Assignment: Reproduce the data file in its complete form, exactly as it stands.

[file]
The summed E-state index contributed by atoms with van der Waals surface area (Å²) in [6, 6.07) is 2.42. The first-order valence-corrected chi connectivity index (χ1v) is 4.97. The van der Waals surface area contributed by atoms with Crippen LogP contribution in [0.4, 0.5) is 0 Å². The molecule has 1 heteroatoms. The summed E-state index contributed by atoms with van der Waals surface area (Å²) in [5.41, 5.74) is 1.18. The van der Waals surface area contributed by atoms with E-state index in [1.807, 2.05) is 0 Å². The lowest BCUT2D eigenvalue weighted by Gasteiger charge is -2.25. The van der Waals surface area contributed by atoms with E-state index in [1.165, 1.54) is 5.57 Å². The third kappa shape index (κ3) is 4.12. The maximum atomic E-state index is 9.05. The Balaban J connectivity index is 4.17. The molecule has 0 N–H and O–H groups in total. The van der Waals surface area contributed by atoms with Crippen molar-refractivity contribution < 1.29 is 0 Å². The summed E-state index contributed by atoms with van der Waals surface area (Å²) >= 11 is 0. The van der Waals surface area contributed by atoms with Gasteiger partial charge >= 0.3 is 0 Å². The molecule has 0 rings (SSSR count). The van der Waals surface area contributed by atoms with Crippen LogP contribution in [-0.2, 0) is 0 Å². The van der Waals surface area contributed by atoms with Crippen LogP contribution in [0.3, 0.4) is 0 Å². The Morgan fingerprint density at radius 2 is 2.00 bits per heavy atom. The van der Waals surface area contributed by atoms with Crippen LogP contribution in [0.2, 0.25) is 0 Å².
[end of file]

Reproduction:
The summed E-state index contributed by atoms with van der Waals surface area (Å²) in [6, 6.07) is 2.42. The first-order valence-corrected chi connectivity index (χ1v) is 4.97. The van der Waals surface area contributed by atoms with Crippen LogP contribution in [0.4, 0.5) is 0 Å². The molecule has 1 heteroatoms. The summed E-state index contributed by atoms with van der Waals surface area (Å²) in [5.41, 5.74) is 1.18. The van der Waals surface area contributed by atoms with E-state index in [1.807, 2.05) is 0 Å². The lowest BCUT2D eigenvalue weighted by Gasteiger charge is -2.25. The van der Waals surface area contributed by atoms with E-state index in [1.165, 1.54) is 5.57 Å². The third kappa shape index (κ3) is 4.12. The maximum atomic E-state index is 9.05. The Balaban J connectivity index is 4.17. The molecule has 0 N–H and O–H groups in total. The van der Waals surface area contributed by atoms with Crippen molar-refractivity contribution < 1.29 is 0 Å². The summed E-state index contributed by atoms with van der Waals surface area (Å²) >= 11 is 0. The van der Waals surface area contributed by atoms with Gasteiger partial charge >= 0.3 is 0 Å². The molecule has 0 rings (SSSR count). The van der Waals surface area contributed by atoms with Crippen LogP contribution in [-0.2, 0) is 0 Å². The van der Waals surface area contributed by atoms with Crippen LogP contribution in [0.3, 0.4) is 0 Å². The Morgan fingerprint density at radius 2 is 2.00 bits per heavy atom. The van der Waals surface area contributed by atoms with Crippen LogP contribution in [0.2, 0.25) is 0 Å².